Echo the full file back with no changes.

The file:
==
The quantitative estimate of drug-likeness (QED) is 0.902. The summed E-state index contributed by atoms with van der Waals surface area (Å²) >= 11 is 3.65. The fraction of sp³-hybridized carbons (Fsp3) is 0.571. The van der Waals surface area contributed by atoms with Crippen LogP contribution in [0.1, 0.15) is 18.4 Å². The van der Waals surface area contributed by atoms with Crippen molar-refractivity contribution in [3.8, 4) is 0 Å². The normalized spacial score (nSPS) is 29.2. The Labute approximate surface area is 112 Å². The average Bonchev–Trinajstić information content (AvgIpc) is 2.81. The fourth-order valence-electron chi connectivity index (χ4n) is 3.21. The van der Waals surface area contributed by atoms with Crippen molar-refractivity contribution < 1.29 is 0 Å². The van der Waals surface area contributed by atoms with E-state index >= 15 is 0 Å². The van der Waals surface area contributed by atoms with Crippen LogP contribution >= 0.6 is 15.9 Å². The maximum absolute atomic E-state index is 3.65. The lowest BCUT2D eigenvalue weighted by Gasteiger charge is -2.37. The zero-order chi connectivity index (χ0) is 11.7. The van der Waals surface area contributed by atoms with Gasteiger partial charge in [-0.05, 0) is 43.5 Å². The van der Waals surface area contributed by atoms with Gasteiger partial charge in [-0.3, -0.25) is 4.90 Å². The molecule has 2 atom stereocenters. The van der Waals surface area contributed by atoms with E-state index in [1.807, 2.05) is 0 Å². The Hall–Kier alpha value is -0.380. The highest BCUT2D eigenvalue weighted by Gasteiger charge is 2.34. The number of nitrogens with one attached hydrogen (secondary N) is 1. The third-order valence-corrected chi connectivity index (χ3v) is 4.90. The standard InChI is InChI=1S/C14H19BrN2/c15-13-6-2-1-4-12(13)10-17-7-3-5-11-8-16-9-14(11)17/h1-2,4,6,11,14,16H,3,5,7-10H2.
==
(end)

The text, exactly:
The quantitative estimate of drug-likeness (QED) is 0.902. The summed E-state index contributed by atoms with van der Waals surface area (Å²) >= 11 is 3.65. The fraction of sp³-hybridized carbons (Fsp3) is 0.571. The van der Waals surface area contributed by atoms with Crippen LogP contribution in [0.1, 0.15) is 18.4 Å². The van der Waals surface area contributed by atoms with Crippen molar-refractivity contribution in [3.8, 4) is 0 Å². The normalized spacial score (nSPS) is 29.2. The Labute approximate surface area is 112 Å². The average Bonchev–Trinajstić information content (AvgIpc) is 2.81. The fourth-order valence-electron chi connectivity index (χ4n) is 3.21. The van der Waals surface area contributed by atoms with Crippen molar-refractivity contribution < 1.29 is 0 Å². The van der Waals surface area contributed by atoms with E-state index >= 15 is 0 Å². The van der Waals surface area contributed by atoms with Crippen LogP contribution >= 0.6 is 15.9 Å². The maximum absolute atomic E-state index is 3.65. The lowest BCUT2D eigenvalue weighted by Gasteiger charge is -2.37. The zero-order chi connectivity index (χ0) is 11.7. The van der Waals surface area contributed by atoms with Gasteiger partial charge in [-0.05, 0) is 43.5 Å². The van der Waals surface area contributed by atoms with Gasteiger partial charge in [-0.3, -0.25) is 4.90 Å². The molecule has 2 atom stereocenters. The van der Waals surface area contributed by atoms with E-state index in [1.807, 2.05) is 0 Å². The Hall–Kier alpha value is -0.380. The highest BCUT2D eigenvalue weighted by Gasteiger charge is 2.34. The number of nitrogens with one attached hydrogen (secondary N) is 1. The third-order valence-corrected chi connectivity index (χ3v) is 4.90. The standard InChI is InChI=1S/C14H19BrN2/c15-13-6-2-1-4-12(13)10-17-7-3-5-11-8-16-9-14(11)17/h1-2,4,6,11,14,16H,3,5,7-10H2.